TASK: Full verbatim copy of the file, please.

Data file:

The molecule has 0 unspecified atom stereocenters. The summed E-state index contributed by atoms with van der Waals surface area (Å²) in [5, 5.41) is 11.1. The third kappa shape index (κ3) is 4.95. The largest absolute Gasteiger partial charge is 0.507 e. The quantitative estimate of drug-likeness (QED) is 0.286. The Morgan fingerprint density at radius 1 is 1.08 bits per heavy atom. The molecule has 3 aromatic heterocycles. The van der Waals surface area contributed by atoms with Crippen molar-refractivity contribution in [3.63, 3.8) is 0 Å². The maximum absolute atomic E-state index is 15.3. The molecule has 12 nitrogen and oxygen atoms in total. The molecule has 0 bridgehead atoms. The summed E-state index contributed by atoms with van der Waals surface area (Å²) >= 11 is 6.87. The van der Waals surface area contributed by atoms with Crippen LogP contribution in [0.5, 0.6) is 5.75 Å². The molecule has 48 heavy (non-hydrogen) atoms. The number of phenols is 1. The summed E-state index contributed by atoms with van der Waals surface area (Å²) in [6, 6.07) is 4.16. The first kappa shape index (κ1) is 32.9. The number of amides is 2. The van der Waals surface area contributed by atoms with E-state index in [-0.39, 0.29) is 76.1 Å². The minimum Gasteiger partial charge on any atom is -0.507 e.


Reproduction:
The molecule has 0 unspecified atom stereocenters. The summed E-state index contributed by atoms with van der Waals surface area (Å²) in [5, 5.41) is 11.1. The third kappa shape index (κ3) is 4.95. The largest absolute Gasteiger partial charge is 0.507 e. The quantitative estimate of drug-likeness (QED) is 0.286. The Morgan fingerprint density at radius 1 is 1.08 bits per heavy atom. The molecule has 3 aromatic heterocycles. The van der Waals surface area contributed by atoms with Crippen molar-refractivity contribution in [3.63, 3.8) is 0 Å². The maximum absolute atomic E-state index is 15.3. The molecule has 12 nitrogen and oxygen atoms in total. The molecule has 0 bridgehead atoms. The summed E-state index contributed by atoms with van der Waals surface area (Å²) >= 11 is 6.87. The van der Waals surface area contributed by atoms with Crippen LogP contribution in [0.5, 0.6) is 5.75 Å². The molecule has 48 heavy (non-hydrogen) atoms. The number of phenols is 1. The summed E-state index contributed by atoms with van der Waals surface area (Å²) in [6, 6.07) is 4.16. The first kappa shape index (κ1) is 32.9. The number of amides is 2. The van der Waals surface area contributed by atoms with E-state index in [-0.39, 0.29) is 76.1 Å². The minimum Gasteiger partial charge on any atom is -0.507 e.